In conclusion, here are some observations (by Dr. Colas) regarding the NRB's 54th annual convention:

1. NRB's 90-member board of directors includes leaders who maintain membership in the National Association of Evangelicals as well as the National and World Councils of Churches. A large number are of the Charismatic/Pentecostal denominations.

2. A major source of the total income that keeps the NRB solvent comes from their annual convention. NRB leaders are making plans to purchase land and to build their own building.

3. Questioned last year about pro-homosexual Tony Campolo and another radical, Mike Yaconelli, speaking at regional NRB meetings, Bob Straton said a change was being made and the NRB's executive committee was going to exert a larger measure of control. The Southwest Regional recently featured Jim Bakker as a mainline speaker. (Bakker was present in Anaheim signing hundreds of copies of his book, I Was Wrong at an autograph booth.) When Dr. Brandt Gustavson was asked if the NRB would have Jim Bakker speak at a future national NRB convention, he responded, "we will not say we will never use him, since he has repented."

4. AWANA Clubs Clubs International was an exhibitor for the first time. AWANA also was an official sponsor and provided the delegate badges this year. This indicates a greater involvement and identification with new evangelical organizations. (AWANA charters local churches that are members of National and World Council of Churches, providing that church says it is not "supportive" of these liberal apostate church councils. The NRB, as well, accepts groups that remain a part of the ecumenical machine.)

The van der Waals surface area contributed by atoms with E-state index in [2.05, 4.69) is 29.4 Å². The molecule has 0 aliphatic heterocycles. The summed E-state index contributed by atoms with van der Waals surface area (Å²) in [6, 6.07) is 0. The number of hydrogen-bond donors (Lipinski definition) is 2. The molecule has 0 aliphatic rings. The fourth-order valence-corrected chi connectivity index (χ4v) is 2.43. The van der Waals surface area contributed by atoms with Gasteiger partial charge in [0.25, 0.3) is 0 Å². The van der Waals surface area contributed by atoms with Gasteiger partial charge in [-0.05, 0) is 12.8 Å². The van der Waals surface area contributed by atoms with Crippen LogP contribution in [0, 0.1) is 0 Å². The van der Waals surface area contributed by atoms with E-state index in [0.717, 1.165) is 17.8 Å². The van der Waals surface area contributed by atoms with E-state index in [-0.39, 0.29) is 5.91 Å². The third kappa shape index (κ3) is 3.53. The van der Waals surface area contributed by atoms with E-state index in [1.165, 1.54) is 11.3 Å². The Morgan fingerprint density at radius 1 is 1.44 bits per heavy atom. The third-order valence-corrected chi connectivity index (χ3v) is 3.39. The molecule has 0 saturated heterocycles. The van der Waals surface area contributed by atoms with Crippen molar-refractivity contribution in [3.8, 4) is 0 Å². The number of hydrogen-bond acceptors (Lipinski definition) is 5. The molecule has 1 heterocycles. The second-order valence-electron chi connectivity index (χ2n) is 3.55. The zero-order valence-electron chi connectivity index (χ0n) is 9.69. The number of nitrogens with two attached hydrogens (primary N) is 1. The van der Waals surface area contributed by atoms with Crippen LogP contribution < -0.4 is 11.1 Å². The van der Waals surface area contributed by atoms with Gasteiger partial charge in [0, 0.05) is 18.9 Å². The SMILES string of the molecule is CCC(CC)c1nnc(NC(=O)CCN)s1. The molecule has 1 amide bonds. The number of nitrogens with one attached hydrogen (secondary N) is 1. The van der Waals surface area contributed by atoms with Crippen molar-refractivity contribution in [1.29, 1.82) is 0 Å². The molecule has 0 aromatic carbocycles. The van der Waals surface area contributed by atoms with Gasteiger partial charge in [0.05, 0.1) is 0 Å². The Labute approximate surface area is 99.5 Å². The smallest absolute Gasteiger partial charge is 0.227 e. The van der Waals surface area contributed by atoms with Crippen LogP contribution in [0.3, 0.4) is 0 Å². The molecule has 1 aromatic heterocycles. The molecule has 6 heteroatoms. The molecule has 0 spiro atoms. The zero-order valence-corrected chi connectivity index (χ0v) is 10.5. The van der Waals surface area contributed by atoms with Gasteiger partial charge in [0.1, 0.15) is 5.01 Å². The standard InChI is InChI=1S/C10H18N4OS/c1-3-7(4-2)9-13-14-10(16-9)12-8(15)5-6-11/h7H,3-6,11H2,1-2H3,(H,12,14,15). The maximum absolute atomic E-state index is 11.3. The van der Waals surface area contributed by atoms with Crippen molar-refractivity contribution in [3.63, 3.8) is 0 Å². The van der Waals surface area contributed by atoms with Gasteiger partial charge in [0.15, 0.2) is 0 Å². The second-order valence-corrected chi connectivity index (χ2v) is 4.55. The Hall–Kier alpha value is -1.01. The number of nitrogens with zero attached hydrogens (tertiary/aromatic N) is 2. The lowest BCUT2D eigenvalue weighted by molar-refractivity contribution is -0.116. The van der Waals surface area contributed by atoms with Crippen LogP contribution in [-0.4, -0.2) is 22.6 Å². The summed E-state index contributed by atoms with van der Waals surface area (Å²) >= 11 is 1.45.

5. The Toronto Airport (Vineyard) Christian Fellowship exhibit was a very busy place. Not only did their representatives distribute Spread the Flame, their official publication and videos, but also spent much time in hugging and praying for miracles and prophetic insights. This is the group where they have laughing revivals, people braying like donkeys, barking like dogs, twitching and spending a lot of time stretched out on the floor. (This reporter declined their invitation to let them pray over him so he could "secure the blessings.")

6. The Voice of Prophecy booth provided books and tapes of their programs. As usual, the fact that they are part of the Seventh-Day Adventist Church was not revealed!

7. Some of the other exhibitors were Strange Communications, publishers of Charisma and Promise Keeper's New Man, Liberty University; Minirth-Meier New Life Clinic; Dominion Network; Regent University; The Salvation Army; and CDR, which is the radio network of Cedarville College (GARBC).

8. Though at times someone would call for humility and less glamour and glitz, the very opposite came to the forefront. With Hollywood stars participating, the enumeration of music awards, the applauding not only the music but even the messages, this only detracted from glorifying the Lord.

9. The NRB is larger and stronger than the NAE which brought it into existence in 1944. While some speakers this year had more Bible content, none identified the apostates, Roman Catholicism, or those who accept extra biblical revelation, as being a threat or danger to the people of God. It is not necessarily what they say, but what they fail to say that creates the problem. The matter of declaring "the whole counsel of God" is conveniently ignored for the sake of unity.

Biblical Discernment Ministries - 4/97